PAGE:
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Sodastream | A Minor Revival (Lo-Max)
Karl Smith and Pete Cohen (aka Sodastream) return with thirteen more examples of their wistful, charming way with a song. Augmented by Machine Translations' J. Walker, who adds colour via keyboards, viola and a little slide guitar, and the underemployed Marty Brown of Art of Fighting on drums, 'A Minor Revival' (see what they did there?) is both more of the same from the Melbourne duo and a fresh start. After an EP and two albums on London's Tugboat Records, this is their first for the newly formed Lo-Max who, with the Marshmallow record reviewed elsewhere, have announced their arrival not so much with a bang as an inquisitive tap at your door.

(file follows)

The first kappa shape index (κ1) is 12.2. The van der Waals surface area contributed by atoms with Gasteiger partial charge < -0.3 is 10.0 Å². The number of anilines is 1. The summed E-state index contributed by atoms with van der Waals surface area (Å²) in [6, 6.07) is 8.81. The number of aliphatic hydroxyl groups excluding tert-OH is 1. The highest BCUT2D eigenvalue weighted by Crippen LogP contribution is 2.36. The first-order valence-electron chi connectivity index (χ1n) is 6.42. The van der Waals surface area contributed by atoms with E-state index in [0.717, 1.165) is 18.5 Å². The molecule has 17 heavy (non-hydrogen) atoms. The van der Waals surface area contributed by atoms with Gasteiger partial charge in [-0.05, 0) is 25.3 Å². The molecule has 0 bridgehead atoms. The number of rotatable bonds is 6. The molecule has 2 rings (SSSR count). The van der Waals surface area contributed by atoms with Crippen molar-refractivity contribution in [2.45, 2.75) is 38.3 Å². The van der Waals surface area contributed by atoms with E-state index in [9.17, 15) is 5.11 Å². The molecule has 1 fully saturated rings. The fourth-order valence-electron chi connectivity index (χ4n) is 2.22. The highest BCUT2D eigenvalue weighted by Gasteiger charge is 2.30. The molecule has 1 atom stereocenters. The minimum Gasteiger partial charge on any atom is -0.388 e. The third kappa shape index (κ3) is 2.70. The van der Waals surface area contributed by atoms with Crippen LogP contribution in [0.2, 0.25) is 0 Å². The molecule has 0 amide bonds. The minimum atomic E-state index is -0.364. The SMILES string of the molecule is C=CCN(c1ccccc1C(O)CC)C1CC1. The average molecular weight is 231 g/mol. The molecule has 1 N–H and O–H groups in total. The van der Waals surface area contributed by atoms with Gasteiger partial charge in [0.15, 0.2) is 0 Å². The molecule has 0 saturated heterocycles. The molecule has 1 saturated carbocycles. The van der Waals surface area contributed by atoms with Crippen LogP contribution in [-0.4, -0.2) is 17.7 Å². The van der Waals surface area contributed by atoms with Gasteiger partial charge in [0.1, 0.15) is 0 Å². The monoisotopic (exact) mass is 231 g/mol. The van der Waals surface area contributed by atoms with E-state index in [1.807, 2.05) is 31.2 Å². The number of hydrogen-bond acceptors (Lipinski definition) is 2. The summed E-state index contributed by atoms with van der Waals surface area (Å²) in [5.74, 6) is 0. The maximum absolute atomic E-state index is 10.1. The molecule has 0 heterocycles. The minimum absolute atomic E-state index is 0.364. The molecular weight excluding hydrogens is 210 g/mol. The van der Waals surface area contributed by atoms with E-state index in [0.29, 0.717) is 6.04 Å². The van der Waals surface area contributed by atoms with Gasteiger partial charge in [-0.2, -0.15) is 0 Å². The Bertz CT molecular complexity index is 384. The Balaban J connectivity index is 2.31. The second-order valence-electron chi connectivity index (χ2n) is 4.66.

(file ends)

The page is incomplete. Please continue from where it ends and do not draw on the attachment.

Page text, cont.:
Taken individually these songs appear as lovingly crafted, understated exercises in pop craft, intimate and natural-sounding, like a private peformance for one. The likes of Blinky, Nervous and Undone even raise the tempo to lively, whilst remaining unlikely to bother the neighbours. Much in common with its predecessors, 'Looks Like A Russian' and 'The Hill For Company', however, 'A Minor Revival''s failure to engage long-term means a tendency to drift is almost an inevitability. Despite this reservation, there is much to enjoy here, particularly when dipped into at random. The lilting country-lite of Otherwise Open or the piano-led jaunt of Nervous, for instance, certainly add vibrancy to their traditional watercolour hues.

Matt Dornan
CWAS #13 - Autumn 2003